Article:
There are hundreds of applications that help children and adults improve their skills in mathematics. You can find out about some of the recommended ones on Edutopia, a website that promotes improvements in learning. And if you want to locate more specialized apps then the search engine AppCrawlr can help. However, what all these apps have in common is that they were developed for educational or pedagogical purposes and hence they are ancillary to what a teacher or tutor teaches us in class or to what you learn on your own.
But what if there was an application that could do mathematic operations itself just by positioning the smartphone camera over a written formula or equation and then getting the result? It looks like magic, but yes, this app is here, for better or for worse, depending on who you ask. It’s called PhotoMath and is a major talking point this autumn.
As you can guess by the by name, PhotoMath performs mathematical operations by taking a photograph of the equation or mathematical formula written on paper. Some call it a camera calculator. With PhotoMath you can do addition, subtraction, multiplication, division and fractions, but also equations and other complex algebraic operations.
PhotoMath is now available for iOS and Windows Phone. The Android version will be ready in early 2015, according to microblink, the developer of the service that specializes in vision technology for mobile devices . PhotoMath is free, making it more attractive and easier to acquire, mainly for students.
Image | MyScript
Image | PhotoMath
But PhotoMath is not the only app that helps to solve formulas and mathematical equations directed at students in engineering and related degrees. Also free is MyScript Calculator which has offered a similar approach since a couple of years ago, although you have to write the formula in your smartphone or tablet (with your finger or stylus) for the program to recognize what has been written and then to generate the result.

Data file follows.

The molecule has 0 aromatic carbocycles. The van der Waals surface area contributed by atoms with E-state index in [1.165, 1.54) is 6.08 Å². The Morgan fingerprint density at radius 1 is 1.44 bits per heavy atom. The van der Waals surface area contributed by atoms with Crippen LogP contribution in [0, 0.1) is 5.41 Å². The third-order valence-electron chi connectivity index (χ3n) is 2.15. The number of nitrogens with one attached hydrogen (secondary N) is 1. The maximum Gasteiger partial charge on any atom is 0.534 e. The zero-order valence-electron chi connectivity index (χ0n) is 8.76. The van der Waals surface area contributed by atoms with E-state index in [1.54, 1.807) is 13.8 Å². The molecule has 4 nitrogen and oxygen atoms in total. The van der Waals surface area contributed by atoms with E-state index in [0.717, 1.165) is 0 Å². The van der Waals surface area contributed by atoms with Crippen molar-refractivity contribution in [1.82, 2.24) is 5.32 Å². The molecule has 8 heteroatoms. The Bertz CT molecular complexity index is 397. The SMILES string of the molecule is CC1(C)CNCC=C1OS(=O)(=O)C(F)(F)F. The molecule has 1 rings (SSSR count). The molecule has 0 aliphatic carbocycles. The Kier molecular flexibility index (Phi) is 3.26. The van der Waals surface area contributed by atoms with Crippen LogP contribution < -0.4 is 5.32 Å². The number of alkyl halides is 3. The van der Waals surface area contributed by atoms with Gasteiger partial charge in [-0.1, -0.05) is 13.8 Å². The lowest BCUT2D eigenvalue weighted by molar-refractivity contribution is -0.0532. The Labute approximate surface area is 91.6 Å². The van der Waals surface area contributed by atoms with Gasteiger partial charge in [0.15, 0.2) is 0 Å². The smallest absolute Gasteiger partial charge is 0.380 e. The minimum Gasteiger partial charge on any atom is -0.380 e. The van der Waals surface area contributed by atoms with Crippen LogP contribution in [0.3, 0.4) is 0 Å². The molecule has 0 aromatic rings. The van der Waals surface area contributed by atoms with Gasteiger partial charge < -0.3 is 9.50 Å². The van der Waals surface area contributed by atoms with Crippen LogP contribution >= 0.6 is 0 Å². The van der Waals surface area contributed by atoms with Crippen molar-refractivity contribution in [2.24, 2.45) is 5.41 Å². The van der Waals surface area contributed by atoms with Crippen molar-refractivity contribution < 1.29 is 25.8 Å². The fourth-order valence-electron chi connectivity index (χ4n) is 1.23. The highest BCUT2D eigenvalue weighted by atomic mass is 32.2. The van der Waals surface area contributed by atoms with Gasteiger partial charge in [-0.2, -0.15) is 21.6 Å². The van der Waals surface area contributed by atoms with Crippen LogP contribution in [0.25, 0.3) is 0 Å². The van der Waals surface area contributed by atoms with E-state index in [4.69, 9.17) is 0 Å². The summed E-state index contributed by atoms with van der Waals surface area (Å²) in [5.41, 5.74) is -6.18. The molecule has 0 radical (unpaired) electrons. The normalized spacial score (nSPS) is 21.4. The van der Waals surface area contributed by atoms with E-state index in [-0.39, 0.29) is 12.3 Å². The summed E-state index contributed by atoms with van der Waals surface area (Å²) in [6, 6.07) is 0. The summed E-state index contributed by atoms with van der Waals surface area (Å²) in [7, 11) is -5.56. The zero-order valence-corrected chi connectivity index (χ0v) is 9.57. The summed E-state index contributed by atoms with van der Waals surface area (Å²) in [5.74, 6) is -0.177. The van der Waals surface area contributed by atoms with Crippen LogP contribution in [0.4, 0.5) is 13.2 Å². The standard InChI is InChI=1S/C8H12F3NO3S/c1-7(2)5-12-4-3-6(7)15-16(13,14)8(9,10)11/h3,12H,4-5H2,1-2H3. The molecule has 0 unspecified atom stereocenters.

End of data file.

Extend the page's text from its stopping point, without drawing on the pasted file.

Another aspect of engineering that mobile devices are ready to revolutionize are the paper forms of laws, principles and mathematics which students depend upon to solve practical problems. Mechanical Engineer or Engineering Basics are examples that have the best repository of formulas: the smartphone allows us to have them all, with unlimited space and categorized in the palm of our hands.
The problem with these options is that mobiles are not normally allowed in exams. Will the way we do exams change one day so that smartphones replace calculators once and for all?
Image | Practical Money Skills
There is no need to go up to the level of engineering to see that mobile devices are changing the way we learn and use mathematics. Children are another group targeted by the developers of such apps.
Being a practical subject, maths lends itself to games (literally). Einstein Math Academy or [Mathmateer](https://itunes.apple.com/us/app/mathmateer / id393989284? mt = 8) are recognized examples of how multiplication and division can be taught through educational games. Not only arithmetic but also household finances (which are not normally dealt with at school) can also be taught from childhood through a game. Visa proposed it with Peter Pig’s Money Counter.
With the emergence of these applications, controversy between the education and technological sectors and parents is assured. The beneficiaries appear to be the students, but is common to question whether this limits their degree of learning.
Many questions arise in this environment. One of them is: does technology help to develop our scientific skills at the same time as saving us time, or does it merely limit them, hindering our prospects for personal and professional growth?
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